Phil: Let’s go backwards in time, starting in 2010. “Through a False Door” was a genuine breakthrough, lyrically and musically. There’s just a lot of heart here, inside a compact song structure. It’s a great example of automatic writing. Every songwriter says this at some point, but in this case it’s true: I was feeling lonely and I picked up a guitar and started singing, and most of the song just poured out. Lyrically, I suppose wanted to talk about complex things in an approachable way: mortality, transcendence, and the importance of other people in our lives. I’m singing at the top of my range, which is pretty obvious, but I had heard other singers do that, and it moved me enough to try it. Our upcoming singles follow the musical path forged by songs like this, combined with the quieter elements of our Conductor LP which, by the way, is the last great rock album ever made.
Dan: “Through a False Door” came at a time where we were both moving towards pure pop, and away from it. Shortly after the release of the High and Low EP we sort of threw our hands in the air and started a noisier project. I feel this song specifically never got its due, since the band was experiencing a transitional phase. But ultimately with Wild Decade, we came back to our strong points—melody, harmony, words. The tension and release between the verses and choruses really push the energy of the vocals. The guitar solo, in particular, marks a point where I began to really focus on creating melodic hooks that interplay with the singing, rather than shredding or whatever guitar players tend to do.
“Frontier” (track 6, originally from Foreign Stares EP, released March 2010; early solo version is track 16, released October 2007)
Phil: This song appears twice on this compilation: track 6 is the far superior full-band version that most people haven’t heard. My former co-workers at Google had the (mis)fortune of hearing the early solo single version of this song (track 16 on this recording), but they were very kind and supportive and seemed to like the lyrics. I wrote this song while watching a “Mystery Science Theater 3000” short where they riffed on an old industrial film called Assignment Venezuela (fans of MST3K know that this short was a rarity and wasn’t officially released for many years). Anyway, I was idly strumming chords while watching this, and then began singing about what was generally happening in the film, but I changed the story to be about how the guy just can’t fit in. Whereas the short film is extolling the virtues of this place in a blustery 1950s tone, which makes for great joke fodder for Mike and the Bots. So, not for the first time with our band, comedy saves the day, and yet gives us a mostly-not-funny song.
Dan: “Frontier” really exemplifies the music-making process between Phil & I. We can start with an idea, a shell of a tune, or even a whole song. Then we’ll completely blow it up, go through several iterations, and end up with a completely different final product. “Frontier” started as this swingy, jangly shuffle, that eventually transformed into a loud rock sing-a-long, just from rehearsing and playing it live. People seemed to respond to it whenever we performed it, and it became a live staple for us.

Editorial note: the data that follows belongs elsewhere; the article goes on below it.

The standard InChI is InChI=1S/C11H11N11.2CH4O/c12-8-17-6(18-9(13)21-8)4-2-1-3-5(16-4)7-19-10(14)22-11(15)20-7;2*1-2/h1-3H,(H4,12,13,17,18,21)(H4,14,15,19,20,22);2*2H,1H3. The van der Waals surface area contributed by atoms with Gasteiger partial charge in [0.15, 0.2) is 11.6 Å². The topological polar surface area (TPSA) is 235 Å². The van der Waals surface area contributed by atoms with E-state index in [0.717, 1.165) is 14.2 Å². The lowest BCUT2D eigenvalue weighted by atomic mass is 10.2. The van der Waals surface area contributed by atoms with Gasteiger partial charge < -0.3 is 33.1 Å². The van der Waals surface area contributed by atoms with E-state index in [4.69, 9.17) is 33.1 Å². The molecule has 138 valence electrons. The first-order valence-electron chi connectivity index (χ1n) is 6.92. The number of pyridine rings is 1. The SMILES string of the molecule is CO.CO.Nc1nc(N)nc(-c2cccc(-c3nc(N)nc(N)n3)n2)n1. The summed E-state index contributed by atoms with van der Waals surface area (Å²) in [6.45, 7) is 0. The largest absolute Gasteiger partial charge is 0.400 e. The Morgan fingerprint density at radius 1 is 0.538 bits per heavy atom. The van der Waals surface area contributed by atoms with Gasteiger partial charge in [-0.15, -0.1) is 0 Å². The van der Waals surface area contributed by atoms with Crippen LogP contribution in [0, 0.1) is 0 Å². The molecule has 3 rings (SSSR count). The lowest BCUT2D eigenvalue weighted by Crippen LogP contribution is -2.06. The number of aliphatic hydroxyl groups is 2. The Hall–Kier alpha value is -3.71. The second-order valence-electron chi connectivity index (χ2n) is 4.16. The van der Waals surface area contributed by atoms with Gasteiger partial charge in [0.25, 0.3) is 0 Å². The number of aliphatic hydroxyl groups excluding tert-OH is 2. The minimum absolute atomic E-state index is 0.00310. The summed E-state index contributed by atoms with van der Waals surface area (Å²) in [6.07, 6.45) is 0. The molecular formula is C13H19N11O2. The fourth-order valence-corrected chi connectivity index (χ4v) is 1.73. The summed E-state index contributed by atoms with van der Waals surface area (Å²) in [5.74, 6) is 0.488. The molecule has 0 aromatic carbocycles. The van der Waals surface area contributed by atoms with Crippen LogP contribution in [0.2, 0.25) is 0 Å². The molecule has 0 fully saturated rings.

“Darkness Is Spreading” (track 8, originally from Foreign Stares EP, released March 2010)
Phil: This was our first attempt at making imaginary soundtrack music together, and so far the only piece like this we’ve released. I don’t know too many songs that feature a triangle, a lap steel, and a melodica, but I found a way to work them into the arrangement, and they all sit really well. Dan and I are also sitting on several more instrumental soundtrack pieces in a similar vein as “Darkness Is Spreading” that we just never got around to releasing. For good reason? Not sure yet. (And again, we can’t stay away from comedy completely: the title is a reference to a famous “Chapelle’s Show” sketch, though the music has nothing to do with that.)
Dan: The origin of this song had everything to do with me getting a Nord Electro keyboard for our live gigs. Since we were a three-piece for most of the time as The Actors, I had to put on my multi-instrumentalist hat and play keys/synths/guitars/harmonies live. One day in the jam room, I came up with the main keyboard lick, and our drummer at the time, Justin Ward, responded to it immediately. From there, the three of us fleshed out the rest of the song and it became this interesting instrumental interlude during our sets. It also marked a time where we really began to experiment while recording. I remember plugging my guitar in, grabbing a cello bow, turning up the reverb to 11, and channeling my inner Jónsi from Sigur Rós. Interestingly enough, this song had another life when Justin sampled it as the basis for a track by his later group, NVO (San Francisco-based indie/jam/electronic outfit), which we were really excited to hear.
“The Skydiver” (track 11, originally from Anticipate Heat EP, released August 2009)
Phil: One of the few tracks where I sang and played all the instruments on the recording (check that reggaeton beat on the drums). Musically, this was kind of an affectionate parody of Talking Heads and LCD Soundsystem. Lyrically, this was about my experiences dating a woman who turned out to be an alcoholic, and the guilt I felt regarding some of the choices I made. It was a very unpleasant and stressful time, and this track was maybe the only good thing that came from it.